Beyond that, rummage through all our history. Parliament imposed the head tax on Chinese railway workers, interned the Japanese in the mountains, sanctioned use of the War Measures Act, let McKenzie King leave a boatload of Jewish refugees wondering if they'd be sent back to death camps.
Provincial legislatures passed the Alberta Press Law and the Quebec Padlock Law, restrained the Jehovah's Witnesses. Unelected judges upheld their rights.
And as often as not since 1867, the courts have upheld rights - not simply on the basis of common law - but by testing one law against another, just as they test laws now against the Charter, and deciding which is to prevail. Indeed, in a federation with 11 parliamentary supremacies, how else could it run? When it does.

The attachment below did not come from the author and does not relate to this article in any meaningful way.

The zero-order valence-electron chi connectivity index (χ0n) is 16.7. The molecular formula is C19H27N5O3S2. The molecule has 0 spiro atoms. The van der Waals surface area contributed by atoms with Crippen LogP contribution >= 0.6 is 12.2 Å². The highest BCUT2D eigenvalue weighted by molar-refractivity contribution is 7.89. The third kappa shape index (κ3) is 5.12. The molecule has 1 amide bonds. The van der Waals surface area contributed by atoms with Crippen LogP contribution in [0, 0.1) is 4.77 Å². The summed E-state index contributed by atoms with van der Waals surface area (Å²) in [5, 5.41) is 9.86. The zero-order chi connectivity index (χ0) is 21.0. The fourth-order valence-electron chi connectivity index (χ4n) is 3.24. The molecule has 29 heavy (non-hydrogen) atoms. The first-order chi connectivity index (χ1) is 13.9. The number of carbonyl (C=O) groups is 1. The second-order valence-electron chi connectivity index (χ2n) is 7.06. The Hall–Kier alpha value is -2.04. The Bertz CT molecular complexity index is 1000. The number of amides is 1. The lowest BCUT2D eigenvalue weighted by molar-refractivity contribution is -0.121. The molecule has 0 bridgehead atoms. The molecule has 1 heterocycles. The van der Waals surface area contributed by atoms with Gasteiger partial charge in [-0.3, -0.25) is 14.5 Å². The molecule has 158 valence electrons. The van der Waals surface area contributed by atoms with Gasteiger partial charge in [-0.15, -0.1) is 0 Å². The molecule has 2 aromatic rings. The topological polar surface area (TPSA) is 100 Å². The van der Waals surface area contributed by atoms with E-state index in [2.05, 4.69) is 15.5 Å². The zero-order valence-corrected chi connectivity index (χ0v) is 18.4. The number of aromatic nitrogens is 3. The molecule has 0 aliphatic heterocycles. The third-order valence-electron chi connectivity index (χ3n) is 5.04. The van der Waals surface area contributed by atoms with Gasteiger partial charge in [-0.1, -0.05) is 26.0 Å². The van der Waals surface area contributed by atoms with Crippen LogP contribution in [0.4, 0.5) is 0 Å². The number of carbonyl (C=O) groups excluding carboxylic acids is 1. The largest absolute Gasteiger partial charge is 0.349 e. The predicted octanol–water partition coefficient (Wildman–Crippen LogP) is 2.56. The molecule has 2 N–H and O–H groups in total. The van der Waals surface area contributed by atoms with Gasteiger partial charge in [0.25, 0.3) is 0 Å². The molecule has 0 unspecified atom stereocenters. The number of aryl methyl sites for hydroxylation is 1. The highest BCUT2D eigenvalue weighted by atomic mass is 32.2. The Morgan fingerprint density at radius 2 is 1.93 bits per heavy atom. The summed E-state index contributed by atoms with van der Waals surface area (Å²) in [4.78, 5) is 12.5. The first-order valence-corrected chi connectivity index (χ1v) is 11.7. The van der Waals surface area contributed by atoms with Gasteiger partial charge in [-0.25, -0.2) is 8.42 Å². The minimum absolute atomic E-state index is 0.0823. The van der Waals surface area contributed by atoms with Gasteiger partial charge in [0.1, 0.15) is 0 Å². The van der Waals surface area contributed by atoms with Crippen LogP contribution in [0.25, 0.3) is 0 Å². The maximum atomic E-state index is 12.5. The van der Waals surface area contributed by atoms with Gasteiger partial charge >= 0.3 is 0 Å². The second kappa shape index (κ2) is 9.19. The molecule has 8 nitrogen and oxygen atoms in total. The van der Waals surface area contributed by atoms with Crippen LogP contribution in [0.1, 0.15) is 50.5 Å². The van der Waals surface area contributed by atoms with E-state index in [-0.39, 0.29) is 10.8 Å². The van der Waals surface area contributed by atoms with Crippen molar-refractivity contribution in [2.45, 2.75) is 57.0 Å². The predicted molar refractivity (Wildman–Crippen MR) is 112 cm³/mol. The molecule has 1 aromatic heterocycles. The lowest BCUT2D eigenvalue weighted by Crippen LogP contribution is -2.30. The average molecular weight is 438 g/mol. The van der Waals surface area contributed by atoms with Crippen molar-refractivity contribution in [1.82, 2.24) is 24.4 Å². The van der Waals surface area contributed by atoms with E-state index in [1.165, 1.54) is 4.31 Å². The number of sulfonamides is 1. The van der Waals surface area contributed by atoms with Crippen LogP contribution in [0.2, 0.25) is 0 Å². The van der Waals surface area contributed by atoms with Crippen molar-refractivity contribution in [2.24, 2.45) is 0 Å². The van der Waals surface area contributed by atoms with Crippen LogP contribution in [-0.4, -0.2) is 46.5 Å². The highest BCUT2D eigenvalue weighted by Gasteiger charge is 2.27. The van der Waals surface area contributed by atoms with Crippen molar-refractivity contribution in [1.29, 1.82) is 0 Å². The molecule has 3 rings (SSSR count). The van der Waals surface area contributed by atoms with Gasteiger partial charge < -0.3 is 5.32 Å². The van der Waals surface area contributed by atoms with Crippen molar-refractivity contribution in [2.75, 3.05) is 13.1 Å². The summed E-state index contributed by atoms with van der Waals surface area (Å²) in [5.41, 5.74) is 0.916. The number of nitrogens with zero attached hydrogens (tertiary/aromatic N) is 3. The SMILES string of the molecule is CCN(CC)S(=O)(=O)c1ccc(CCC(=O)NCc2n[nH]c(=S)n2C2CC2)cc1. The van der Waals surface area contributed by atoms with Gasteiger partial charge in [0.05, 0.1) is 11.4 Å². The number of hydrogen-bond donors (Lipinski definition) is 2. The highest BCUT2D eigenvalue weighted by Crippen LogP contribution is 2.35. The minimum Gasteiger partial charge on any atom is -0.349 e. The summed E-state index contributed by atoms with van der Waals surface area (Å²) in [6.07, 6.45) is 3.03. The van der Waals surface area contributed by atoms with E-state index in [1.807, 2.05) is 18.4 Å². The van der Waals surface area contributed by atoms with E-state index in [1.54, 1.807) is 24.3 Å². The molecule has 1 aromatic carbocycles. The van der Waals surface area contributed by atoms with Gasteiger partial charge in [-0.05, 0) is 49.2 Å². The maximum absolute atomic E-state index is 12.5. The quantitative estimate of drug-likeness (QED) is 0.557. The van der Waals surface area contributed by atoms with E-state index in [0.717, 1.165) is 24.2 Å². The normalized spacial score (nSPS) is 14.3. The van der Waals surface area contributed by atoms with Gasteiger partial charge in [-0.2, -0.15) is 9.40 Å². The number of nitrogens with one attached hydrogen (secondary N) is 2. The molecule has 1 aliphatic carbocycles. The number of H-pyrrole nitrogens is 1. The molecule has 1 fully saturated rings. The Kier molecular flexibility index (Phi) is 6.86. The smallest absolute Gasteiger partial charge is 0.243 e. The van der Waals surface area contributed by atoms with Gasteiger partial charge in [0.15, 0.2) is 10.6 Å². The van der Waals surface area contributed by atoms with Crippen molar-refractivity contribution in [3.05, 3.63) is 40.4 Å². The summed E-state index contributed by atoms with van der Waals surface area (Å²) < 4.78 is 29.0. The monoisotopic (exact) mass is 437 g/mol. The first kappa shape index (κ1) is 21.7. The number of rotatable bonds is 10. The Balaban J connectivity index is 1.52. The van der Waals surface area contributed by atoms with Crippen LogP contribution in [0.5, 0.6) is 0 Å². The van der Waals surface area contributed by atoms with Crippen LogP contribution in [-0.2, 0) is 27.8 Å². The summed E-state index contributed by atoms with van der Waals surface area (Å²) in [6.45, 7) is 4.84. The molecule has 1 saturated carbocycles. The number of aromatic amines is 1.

That did leave our rights resting on a thin reed. You can't abridge my rights because the other guys have the power to do that. And it did leave all Canadians equal but with 11 different sets of rights. It's not inspiring. But neither does it demonstrate courts any less constitutional than what we have now.
The idea the Charter should be eliminated - or loopholed into hollowness - needs to be seen for what it is. It's but a way to take power back from the weak and restore it to the strong. Lead on, McClung.
David Ablett is a member of The Star's editorial board.